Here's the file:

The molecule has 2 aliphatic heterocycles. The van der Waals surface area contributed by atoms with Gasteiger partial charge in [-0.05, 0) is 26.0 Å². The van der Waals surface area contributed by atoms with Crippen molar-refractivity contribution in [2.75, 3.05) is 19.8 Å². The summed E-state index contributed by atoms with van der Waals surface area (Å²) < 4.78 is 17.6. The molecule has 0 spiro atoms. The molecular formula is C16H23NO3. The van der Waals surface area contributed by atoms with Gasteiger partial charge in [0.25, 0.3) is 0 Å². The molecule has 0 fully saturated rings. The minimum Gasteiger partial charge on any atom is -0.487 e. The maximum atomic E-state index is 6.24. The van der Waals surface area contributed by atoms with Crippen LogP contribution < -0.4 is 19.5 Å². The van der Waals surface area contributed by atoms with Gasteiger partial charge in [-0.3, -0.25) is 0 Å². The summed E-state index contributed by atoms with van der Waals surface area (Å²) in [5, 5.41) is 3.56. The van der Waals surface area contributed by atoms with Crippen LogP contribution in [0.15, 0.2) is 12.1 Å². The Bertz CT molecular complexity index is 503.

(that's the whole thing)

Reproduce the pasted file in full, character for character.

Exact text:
The molecule has 2 aliphatic heterocycles. The van der Waals surface area contributed by atoms with Gasteiger partial charge in [-0.05, 0) is 26.0 Å². The van der Waals surface area contributed by atoms with Crippen molar-refractivity contribution in [2.75, 3.05) is 19.8 Å². The summed E-state index contributed by atoms with van der Waals surface area (Å²) < 4.78 is 17.6. The molecule has 0 spiro atoms. The molecular formula is C16H23NO3. The van der Waals surface area contributed by atoms with Gasteiger partial charge in [0.25, 0.3) is 0 Å². The molecule has 0 fully saturated rings. The minimum Gasteiger partial charge on any atom is -0.487 e. The maximum atomic E-state index is 6.24. The van der Waals surface area contributed by atoms with Crippen LogP contribution < -0.4 is 19.5 Å². The van der Waals surface area contributed by atoms with Gasteiger partial charge in [-0.3, -0.25) is 0 Å². The summed E-state index contributed by atoms with van der Waals surface area (Å²) in [5, 5.41) is 3.56. The van der Waals surface area contributed by atoms with Crippen LogP contribution in [0.15, 0.2) is 12.1 Å². The Bertz CT molecular complexity index is 503.